All Articles

IRS TAX TIP: Don't Ignore Mail From the IRS

Posted on May 03, 2022


You would not think that it is necessary to issue this kind of update, but the Internal Revenue Service (IRS) has issued a helpful reminder in its Tax Tip 2022-62: don’t ignore mail from the IRS.

The IRS mails notices and letters to inform or request information from taxpayers about many things, including:

  • a balance due;
  • a discrepancy in the refund amount;
  • a question about something on the return;
  • a request for additional information; or
  • changes to the return.

The notice or letter from the IRS will indicate whether you need to take action, the action that is required and the date by which a response should be made. In some instances the notice is providing information and does not require action. In those instances in which a response is required, following the instructions in the notice in a timely manner will usually resolve the matter.

If additional time for a response is necessary, respond to the notice to request the time and advise as the necessity for additional time [e.g. to obtain bank records] and ask for written confirmation as to the extension.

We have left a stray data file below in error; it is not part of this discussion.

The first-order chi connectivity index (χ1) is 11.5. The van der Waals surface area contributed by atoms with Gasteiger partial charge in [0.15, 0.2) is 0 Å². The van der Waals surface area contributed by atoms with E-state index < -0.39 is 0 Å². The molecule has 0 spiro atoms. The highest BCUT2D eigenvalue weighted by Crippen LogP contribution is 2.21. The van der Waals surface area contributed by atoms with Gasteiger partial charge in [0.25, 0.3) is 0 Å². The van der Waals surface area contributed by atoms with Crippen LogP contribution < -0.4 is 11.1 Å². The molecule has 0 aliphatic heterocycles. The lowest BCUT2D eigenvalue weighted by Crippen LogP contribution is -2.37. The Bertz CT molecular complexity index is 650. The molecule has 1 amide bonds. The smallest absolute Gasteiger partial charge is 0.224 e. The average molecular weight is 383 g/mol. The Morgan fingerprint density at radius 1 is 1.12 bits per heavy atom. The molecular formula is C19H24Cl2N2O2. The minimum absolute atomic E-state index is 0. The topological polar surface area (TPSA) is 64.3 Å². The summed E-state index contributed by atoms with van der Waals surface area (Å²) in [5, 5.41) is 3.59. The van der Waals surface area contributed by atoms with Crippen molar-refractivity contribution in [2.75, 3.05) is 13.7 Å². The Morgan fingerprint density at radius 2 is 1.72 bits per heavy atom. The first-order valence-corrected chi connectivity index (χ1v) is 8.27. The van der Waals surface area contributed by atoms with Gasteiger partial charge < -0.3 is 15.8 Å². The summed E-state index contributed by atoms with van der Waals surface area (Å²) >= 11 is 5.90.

If the notice pertains to payment and you are unable to pay the tax due, do not delay in responding and do not ignore the notice. Payment options and installment payment arrangements are available and being responsive may head off aggressive IRS collection action.

Any time you respond to the IRS, keep a copy of your response. You may not have to telephone the IRS, and it is generally better to respond in writing, but if you do telephone, keep a record of when you called, who you spoke with and a summary of the discussion.

If you do not understand the letter or notice, contact your tax return preparer or an attorney to review, respond and protect your rights.

If you have questions about this topic, please contact Dave Mosier or Nadia Havard.

David M.Mosier

David M. Mosier

David M. Mosier's practice includes business and tax transactions, retirement benefits, designing and drafting of employee pension and welfare benefit plans, and more.


Nadia A.Havard

Nadia A. Havard

Nadia A. Havard concentrates her practice in all areas of qualified and nonqualified retirement plans and employee benefits; transfer taxes; fiduciary income tax and trust administration; business; as well as estate planning and administration. She also helps nonprofit organizations to obtain and maintain their tax-exempt status.


Legal Advice Disclaimer: The content of this website is provided for general information purposes only. It should not be used as a substitute for consulting an attorney for legal advice regarding the reader's own affairs. Knox McLaughlin Gornall & Sennett, P.C. is not responsible for the content provided on any third-party website which may be accessed via links provided by this site.